Quentin Tarantino Explains Why He Refuses to Use Netflix

Quentin Tarantino hasn't gotten to be one of the most well-known movie directors in the world by following social norms. The 54-year-old Pulp Fiction and Inglorious Basterds filmmaker said in a recent interview that he laments the rise of streaming sites and movie channels so much that he doesn't even use Netflix.

He says they don't provide the same opportunities of discovery or levels of commitment that old rental stores used to.

"I'm not on Netflix, so I can't even tell you exactly how that works," he said. "But even if you just have all the movie channels in your [TV] package — and that's something I do have — so you hit the guide and you go down the list, and you hit there and you watch something or you tape something, and maybe you never get around to watching it or you actually do watch it, and then maybe you watch it for 10 minutes or 20 minutes, and maybe you start doing something else, and [you decide], 'Nah, I'm not really into this.' And then that's kind of where we've fallen into."

He continued, "There was a different quality to the video store. You went down to the video store, you looked around, you picked up boxes, you read the back of the boxes — you made a choice. And maybe you talked to the guy behind the counter, and maybe he pointed you toward something. And he didn't just put something in your hand, he gave you a little bit of a sales pitch on it to some degree or another. And so the point being is, you were kind of invested in a way that you're not invested with electronic technology when it comes to the movies. Now, of course, we all rented three movies and didn't get around to watching the third one, but there was more of a commitment to what you ended up getting."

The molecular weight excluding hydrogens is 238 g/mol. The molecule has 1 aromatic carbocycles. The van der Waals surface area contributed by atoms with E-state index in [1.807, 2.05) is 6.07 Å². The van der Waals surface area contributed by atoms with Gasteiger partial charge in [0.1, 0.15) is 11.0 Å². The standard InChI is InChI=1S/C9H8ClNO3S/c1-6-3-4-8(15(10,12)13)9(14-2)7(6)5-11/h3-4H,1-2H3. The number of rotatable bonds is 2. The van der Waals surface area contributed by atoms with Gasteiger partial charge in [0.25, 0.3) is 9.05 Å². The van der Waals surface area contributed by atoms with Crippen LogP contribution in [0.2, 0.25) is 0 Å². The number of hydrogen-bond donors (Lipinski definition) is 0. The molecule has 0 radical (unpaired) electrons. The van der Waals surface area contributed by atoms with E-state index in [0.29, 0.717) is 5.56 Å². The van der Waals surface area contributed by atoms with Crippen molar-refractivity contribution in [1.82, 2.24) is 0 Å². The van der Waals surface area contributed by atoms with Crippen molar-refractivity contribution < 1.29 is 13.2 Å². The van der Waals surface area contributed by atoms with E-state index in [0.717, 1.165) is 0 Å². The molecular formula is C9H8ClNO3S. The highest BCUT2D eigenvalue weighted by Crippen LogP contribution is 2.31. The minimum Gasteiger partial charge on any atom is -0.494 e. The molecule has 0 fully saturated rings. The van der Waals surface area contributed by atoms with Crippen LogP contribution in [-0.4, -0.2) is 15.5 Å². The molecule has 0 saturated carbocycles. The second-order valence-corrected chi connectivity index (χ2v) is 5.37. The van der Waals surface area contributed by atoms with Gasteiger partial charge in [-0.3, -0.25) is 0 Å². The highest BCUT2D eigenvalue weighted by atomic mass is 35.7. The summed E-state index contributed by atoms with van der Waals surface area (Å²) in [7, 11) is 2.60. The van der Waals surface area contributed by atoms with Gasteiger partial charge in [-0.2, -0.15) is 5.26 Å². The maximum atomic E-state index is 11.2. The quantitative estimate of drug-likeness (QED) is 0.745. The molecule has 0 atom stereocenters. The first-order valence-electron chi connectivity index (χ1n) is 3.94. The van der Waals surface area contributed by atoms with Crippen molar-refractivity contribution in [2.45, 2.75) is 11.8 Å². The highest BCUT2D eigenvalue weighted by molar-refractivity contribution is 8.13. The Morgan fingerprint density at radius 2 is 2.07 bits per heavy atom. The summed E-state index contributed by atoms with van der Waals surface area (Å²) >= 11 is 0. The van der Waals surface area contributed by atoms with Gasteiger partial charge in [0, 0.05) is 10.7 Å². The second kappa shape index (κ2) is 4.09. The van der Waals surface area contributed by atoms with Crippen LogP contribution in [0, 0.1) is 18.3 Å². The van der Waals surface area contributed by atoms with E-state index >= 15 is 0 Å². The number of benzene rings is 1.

Tarantino's next project is still unnamed but will be set in Los Angeles in 1969, the year Charles Manson's cult carried out the grizzly killings of pregnant actress Sharon Tate and her four friends in her and husband Roman Polanski's home. Sony Pictures has secured worldwide distribution rights, and actors like Leonardo DiCaprio and Tom Cruise are reportedly being considered to star in the film alongside Margot Robbie, who is rumored to be playing Tate.

Tarantino reportedly finalized the script about five months ago and production is set to begin in early 2018.

Tarantino isn't the only director to throw shade at Netflix. Dunkirk and The Dark Knight Trilogy filmmaker Christopher Nolan recently apologized for talking trash about the streaming service.

Nolan made his disdain for Netflix no secret when he gave an interview this summer calling its "bizarre aversion" to supporting theatrical releases "mindless" and "untenable."

But earlier this month, he ate his words — sort of. The 47-year-old told Variety that he sent a personal email to Netflix's chief content officer, Ted Sarandos, apologizing for his comments.

"I should have been more polite. I said what I believe, but I was undiplomatic in the way I expressed it," Nolan told Variety. So while he clearly isn't taking back his harsh criticism, he does seem to be worried about making streaming service enemies.


"I wasn't giving any context to the frankly revolutionary nature of what Netflix has done. It's extraordinary. They need appropriate respect for that, which I have," he added.